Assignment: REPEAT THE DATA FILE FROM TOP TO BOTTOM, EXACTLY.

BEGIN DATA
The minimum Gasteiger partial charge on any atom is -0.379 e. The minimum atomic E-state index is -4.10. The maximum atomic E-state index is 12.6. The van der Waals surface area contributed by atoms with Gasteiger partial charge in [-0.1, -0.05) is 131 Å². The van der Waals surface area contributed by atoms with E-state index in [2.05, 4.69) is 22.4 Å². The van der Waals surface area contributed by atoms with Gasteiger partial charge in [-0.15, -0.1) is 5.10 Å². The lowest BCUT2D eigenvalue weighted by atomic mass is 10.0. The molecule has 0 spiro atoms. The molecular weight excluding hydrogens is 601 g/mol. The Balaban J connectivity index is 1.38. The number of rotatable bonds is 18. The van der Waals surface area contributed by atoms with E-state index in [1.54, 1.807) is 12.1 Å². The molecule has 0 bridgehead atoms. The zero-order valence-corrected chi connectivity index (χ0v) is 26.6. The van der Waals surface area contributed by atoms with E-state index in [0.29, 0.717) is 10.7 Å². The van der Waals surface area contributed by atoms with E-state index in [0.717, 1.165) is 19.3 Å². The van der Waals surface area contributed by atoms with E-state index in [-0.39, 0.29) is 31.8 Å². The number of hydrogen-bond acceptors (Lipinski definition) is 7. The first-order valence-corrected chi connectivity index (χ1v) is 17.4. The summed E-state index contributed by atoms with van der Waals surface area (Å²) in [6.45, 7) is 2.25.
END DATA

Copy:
The minimum Gasteiger partial charge on any atom is -0.379 e. The minimum atomic E-state index is -4.10. The maximum atomic E-state index is 12.6. The van der Waals surface area contributed by atoms with Gasteiger partial charge in [-0.1, -0.05) is 131 Å². The van der Waals surface area contributed by atoms with E-state index in [2.05, 4.69) is 22.4 Å². The van der Waals surface area contributed by atoms with Gasteiger partial charge in [-0.15, -0.1) is 5.10 Å². The lowest BCUT2D eigenvalue weighted by atomic mass is 10.0. The molecule has 0 spiro atoms. The molecular weight excluding hydrogens is 601 g/mol. The Balaban J connectivity index is 1.38. The number of rotatable bonds is 18. The van der Waals surface area contributed by atoms with E-state index in [1.54, 1.807) is 12.1 Å². The molecule has 0 bridgehead atoms. The zero-order valence-corrected chi connectivity index (χ0v) is 26.6. The van der Waals surface area contributed by atoms with E-state index in [0.29, 0.717) is 10.7 Å². The van der Waals surface area contributed by atoms with E-state index in [0.717, 1.165) is 19.3 Å². The van der Waals surface area contributed by atoms with E-state index in [-0.39, 0.29) is 31.8 Å². The number of hydrogen-bond acceptors (Lipinski definition) is 7. The first-order valence-corrected chi connectivity index (χ1v) is 17.4. The summed E-state index contributed by atoms with van der Waals surface area (Å²) in [6.45, 7) is 2.25.